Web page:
To close the door 17 the motor 31 is reversed and the upper sections of the sprocket chains 45 are fed forward by the sprocket wheels 44 and thereby pull the arms 49 orward which, in turn, acting on the two upper corners of the door 17 push the same to a closed position. During the closing of the door 17 the counterbalancing devices 22#23 and the upright sections of the sprocket chains 45 acting on the lower corners of the door 17 supports said door so as to relieve the hinges and lower panels of the door from all strains resulting from their attachment to the upper panel of the door which is being operated to close the door 17. During the final closing movement of the door 17 the arms 49 assume oblique positions resulting from the movement of the upper corners of the door 17 below the horizontal sections of the track rails 20 and at which time the pulling action of the upper sections of the sprocket chains 45 on the crank-acting exten.- sions 48 produce a thrust on the arms 49 which not only resses the door 17 downward to a complete c osed position but presses the same laterally outward against the stops 16 so as to form a tight joint therewith.

The compensating devices 46 and 47 keep the sprocket chains 45 taut while the door 17 is being opened or closed and at which time the distance between the upper and lowe'r corners of the door 17 varies when measured longitudinally of the sprocket chains 45.

ese compensating devices 46 and 47 also absorb all shocks during initial opening and closing movements of the door 17 produced by the door actuating mechanism. When the door 17 is fully closed the tension on the springs of the lower compensating devices 47 is released and the springs of the upper compensating devices 46 are under tension and when the door 17 is open the action of these compensating devices is the reverse.

The overrunning clutch 39 permits slippage of t-he driven section of the armature shaft of the motor 31 at the completion of the closing or opening movements of the door 17. The motor 31 may be either manually or automatically stopped at the completion of the opening or closing movements of the door but for the purpose of this case, it is not thought necessary to show the circuit for the motor 31. The mounting of the motor 31 and door actuating mechanism` as shown in Figs. 1 to 9, inclusive, is for a building having very little head room above the door opening 13.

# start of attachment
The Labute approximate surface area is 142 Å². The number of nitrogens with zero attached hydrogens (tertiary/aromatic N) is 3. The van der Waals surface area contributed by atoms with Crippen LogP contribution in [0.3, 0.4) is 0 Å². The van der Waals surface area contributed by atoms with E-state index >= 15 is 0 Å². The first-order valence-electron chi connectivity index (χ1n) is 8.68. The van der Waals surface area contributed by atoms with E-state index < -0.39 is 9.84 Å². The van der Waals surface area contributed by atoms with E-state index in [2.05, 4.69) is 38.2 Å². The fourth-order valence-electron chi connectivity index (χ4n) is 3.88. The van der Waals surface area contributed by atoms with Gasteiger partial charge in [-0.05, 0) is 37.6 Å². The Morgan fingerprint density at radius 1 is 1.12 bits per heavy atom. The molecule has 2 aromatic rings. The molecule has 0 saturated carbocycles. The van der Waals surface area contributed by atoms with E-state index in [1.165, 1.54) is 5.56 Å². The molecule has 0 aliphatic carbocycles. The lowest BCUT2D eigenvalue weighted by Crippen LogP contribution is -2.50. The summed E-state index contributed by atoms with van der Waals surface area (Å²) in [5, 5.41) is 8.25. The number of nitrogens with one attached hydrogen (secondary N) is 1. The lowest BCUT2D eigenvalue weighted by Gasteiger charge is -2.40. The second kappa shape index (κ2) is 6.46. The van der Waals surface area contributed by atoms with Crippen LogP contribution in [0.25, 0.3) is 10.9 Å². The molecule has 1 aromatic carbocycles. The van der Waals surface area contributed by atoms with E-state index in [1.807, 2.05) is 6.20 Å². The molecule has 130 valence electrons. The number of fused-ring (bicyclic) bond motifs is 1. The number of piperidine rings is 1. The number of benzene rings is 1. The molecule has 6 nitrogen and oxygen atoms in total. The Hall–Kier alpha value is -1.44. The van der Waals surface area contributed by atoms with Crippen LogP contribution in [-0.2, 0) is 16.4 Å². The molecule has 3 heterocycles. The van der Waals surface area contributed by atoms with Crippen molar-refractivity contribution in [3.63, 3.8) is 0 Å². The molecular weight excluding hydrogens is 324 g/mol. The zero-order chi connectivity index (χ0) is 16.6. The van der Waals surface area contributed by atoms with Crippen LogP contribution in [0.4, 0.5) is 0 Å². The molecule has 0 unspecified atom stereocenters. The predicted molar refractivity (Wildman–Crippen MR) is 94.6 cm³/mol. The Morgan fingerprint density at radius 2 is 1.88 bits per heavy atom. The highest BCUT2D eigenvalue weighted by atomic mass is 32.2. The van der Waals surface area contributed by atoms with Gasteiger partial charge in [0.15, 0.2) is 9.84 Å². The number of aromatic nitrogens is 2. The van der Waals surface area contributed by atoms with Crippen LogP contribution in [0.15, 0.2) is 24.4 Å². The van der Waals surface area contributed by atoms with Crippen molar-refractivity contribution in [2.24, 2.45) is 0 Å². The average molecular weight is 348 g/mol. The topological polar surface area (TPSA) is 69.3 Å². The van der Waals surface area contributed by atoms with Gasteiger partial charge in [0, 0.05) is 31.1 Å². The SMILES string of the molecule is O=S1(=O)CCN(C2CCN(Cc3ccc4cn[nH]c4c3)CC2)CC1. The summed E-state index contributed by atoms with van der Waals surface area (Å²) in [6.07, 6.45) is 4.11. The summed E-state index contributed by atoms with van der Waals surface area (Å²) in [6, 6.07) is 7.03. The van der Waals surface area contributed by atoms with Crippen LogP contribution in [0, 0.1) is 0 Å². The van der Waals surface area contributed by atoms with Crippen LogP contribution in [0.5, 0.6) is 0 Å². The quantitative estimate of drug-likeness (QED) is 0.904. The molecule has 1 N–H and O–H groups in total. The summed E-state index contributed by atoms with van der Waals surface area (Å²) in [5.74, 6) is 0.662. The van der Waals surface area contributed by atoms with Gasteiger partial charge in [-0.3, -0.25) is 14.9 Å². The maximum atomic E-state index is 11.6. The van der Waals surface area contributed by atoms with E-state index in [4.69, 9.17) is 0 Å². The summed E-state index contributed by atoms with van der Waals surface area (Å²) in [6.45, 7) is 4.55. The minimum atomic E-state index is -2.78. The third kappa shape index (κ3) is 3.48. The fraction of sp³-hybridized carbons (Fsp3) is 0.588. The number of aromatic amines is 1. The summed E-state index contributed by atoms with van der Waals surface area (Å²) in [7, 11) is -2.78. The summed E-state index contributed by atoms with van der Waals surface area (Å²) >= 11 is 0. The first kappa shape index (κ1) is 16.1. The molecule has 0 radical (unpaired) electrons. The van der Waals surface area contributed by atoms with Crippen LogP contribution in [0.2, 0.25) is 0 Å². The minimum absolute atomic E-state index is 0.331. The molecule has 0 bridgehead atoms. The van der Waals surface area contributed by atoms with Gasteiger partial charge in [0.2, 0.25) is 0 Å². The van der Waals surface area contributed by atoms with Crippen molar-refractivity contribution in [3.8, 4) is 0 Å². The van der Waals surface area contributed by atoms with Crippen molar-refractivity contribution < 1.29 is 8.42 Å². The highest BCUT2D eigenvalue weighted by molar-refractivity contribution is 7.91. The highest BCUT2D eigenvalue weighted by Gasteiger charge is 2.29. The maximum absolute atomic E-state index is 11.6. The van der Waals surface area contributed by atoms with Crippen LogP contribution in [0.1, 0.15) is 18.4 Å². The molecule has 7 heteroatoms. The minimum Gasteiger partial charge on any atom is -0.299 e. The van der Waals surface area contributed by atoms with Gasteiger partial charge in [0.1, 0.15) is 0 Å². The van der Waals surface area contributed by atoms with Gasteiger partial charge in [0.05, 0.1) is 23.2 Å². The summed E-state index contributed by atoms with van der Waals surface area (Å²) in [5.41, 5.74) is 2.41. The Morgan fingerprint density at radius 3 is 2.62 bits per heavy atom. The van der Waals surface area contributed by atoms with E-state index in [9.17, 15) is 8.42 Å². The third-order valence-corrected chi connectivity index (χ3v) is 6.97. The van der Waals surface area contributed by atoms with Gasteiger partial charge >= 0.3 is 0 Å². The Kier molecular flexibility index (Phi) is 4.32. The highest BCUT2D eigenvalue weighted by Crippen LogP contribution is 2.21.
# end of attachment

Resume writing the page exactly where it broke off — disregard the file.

Where there is considerable head room over the door opening 13 the motor 31 the door actuating mechanism may be arranged, as shown in Figs. 10 and 11 and the construction is the same as that shown in Figs. 1 to 9, inclusive, with the exception that the guide wheels 26 are mounted on the shafts 42 concentric with the sprocket wheels- 44 and identied by the reference character Q6. All other parts shown in Figs. 10 and 11 have the same reference characters, as shown in Figs. 1 to 9, inclusive.

The guide Wheels 26 are made in .two cir: cumferentially divided sections mounted on the shafts 42 with the sprocket wheels 41 therebetween, one of which is shown in Fig. 11. This concentric arrangement of the guide Wheels 26 and the sproc et wheels 41 permits the mountingr of the counterbalancing devices 22-23 and the sprocket chains 45 in the same vertical plane. on each side of the door opening 13 which is the same in Figs. 1 to 9, inclusive, and makes a very compact arrangement of the door actuating mechanism.

What we claim is:

1. A sliding door, a track for the door arranged to change the direction of travel of the door during its opening and'closing mo vements, a traveler mounted for hinge-like movement with respect to the plane of the door and arranged to be moved by the door in advance of its opening movement, and reversible driving means operable to open the door in advance of the point of action thereon produced by said driving means and operable on the traveler to close the door in advance of the point of action thereon.

2. A multisection door, a track for the door arranged to change the direction of travel of the door during its opening and closing movements, a rigid member hingedly engaging the door at its inner edge portion, a cable extending in the direction of travel of the door and having one of its ends attached to the outer end of the rigid member and its other end attached to the outer edgef portion of the door, and reversible driving means operable on the cable intermediate of its ends for moving the door in advance of the point of action thereon produced by the cable.